There are a range of tools which speech professionals and families alike can use to help young children develop and use language.

“There’s been a great deal of research into specific techniques around facilitating the development of language in children, particularly before the age of five,” explained Hear and Say Listening and Spoken Language Specialist, Josh McVeigh.

“Researchers have shown two key elements: that children – without or without language difficulties – significantly improve in their reading, writing, talking and listening skills when the focus is on deliberate facilitation of language, and that parents and carers play a key role in teaching and modelling the skills needed for children learning to talk.”

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Eight simple language facilitation techniques to try at home

  1. Expansion: Expand on something your child has said to model the use of language. For example, your child says, “Cup!” and you reply, “That’s right, you drink water from your cup!”
  2. Communication temptation: Create opportunities for communication by waiting for a response from your child, rather than jumping in straight away. For example, pause before pouring water into a cup with an expectant look at your child. Let them observe and respond with, “Pour water!” before you say, “Yes, we pour the water into the cup!” and then follow through with the action.
  3. Self-talk: Talk about what you’re seeing and experiencing. For example, when playing with toys cars, you could say to your child, “My car goes vroooom! It drives really fast. Ready, set, go car!”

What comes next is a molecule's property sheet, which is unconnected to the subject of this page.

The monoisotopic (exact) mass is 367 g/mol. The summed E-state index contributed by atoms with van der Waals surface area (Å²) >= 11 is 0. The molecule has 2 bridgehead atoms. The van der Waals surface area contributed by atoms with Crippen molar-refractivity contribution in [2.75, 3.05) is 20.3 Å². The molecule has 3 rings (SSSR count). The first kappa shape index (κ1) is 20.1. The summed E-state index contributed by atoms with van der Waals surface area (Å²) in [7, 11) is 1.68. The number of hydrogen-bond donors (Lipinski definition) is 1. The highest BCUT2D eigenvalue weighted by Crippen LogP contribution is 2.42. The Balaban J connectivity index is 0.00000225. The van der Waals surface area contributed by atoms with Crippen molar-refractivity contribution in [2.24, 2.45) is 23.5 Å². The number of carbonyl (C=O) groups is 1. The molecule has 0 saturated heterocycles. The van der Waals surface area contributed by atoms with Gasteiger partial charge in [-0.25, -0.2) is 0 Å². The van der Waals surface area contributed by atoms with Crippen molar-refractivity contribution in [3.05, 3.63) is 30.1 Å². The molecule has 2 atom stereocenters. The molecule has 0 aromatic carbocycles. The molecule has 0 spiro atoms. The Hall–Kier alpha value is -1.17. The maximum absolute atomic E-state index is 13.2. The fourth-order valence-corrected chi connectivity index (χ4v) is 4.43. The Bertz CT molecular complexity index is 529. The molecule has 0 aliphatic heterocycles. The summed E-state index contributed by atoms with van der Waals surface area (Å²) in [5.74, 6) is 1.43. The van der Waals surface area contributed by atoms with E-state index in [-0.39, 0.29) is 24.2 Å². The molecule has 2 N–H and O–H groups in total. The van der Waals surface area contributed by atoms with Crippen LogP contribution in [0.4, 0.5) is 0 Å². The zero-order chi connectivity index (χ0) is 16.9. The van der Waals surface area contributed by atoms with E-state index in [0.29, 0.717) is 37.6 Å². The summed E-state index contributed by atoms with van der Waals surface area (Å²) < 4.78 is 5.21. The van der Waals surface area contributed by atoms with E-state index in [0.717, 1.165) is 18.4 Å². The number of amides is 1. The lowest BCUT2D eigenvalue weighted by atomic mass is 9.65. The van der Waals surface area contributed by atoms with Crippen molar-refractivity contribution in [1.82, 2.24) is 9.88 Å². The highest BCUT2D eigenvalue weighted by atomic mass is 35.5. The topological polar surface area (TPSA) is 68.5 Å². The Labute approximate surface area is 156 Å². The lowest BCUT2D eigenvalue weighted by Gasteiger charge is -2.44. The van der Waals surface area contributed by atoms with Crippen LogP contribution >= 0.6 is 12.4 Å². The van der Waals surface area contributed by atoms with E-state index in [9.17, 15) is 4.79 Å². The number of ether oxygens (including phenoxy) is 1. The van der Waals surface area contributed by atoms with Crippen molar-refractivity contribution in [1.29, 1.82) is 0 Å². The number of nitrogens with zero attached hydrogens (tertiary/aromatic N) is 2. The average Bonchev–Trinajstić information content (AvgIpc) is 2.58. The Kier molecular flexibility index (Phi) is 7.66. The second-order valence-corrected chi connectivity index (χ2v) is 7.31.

4. Repetition: Repeat what your child says while playing to emphasise the use of language. For example, if your child says, “Go car!”, respond with the same.
  1. Parallel talk: While going about everyday activities or while playing, talk about what they’re seeing and experiencing. For example, “You are brushing the doll’s hair!”
  2. Auditory bombardment: Repeatedly ‘bombard’ the child with exposure to targeted words, to help them develop their contextual understanding and use of those words. For example, if focusing on the word ‘go’ – “Go car! Go! Go! Go! Look, here goes the car.”
  3. Joint attention: Follow the eye gaze and attention of the child, and comment on what they’re looking at. For example, “I can see that you are looking at the bird! Look at its beautiful colours and long beak!”
  4. Language sabotage: Try intentionally ‘sabotaging’ an activity to prompt a response from your child. For example, you might put a toy horse on the roof of the barn instead of inside, then look expectantly at the child for a response. If no response, say, “Silly horse, he’s on the roof! Horses don’t go on the roof, they go in the barn.”

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Sources and further reading

  • Roberts, M., & Kaiser, A. (2015). Early Intervention for Toddlers with Language Delays: A Randomized Controlled Trial. Pediatrics, 135(4), 686-693.
  • Tempel, A., Wagner, S., & McNeil, C. (2009). Parent-child interaction therapy and language facilitation: The role of parent-training on language development. The Journal of Speech and Language Pathology – Applied Behavior Analysis, 3(2-3), 216.
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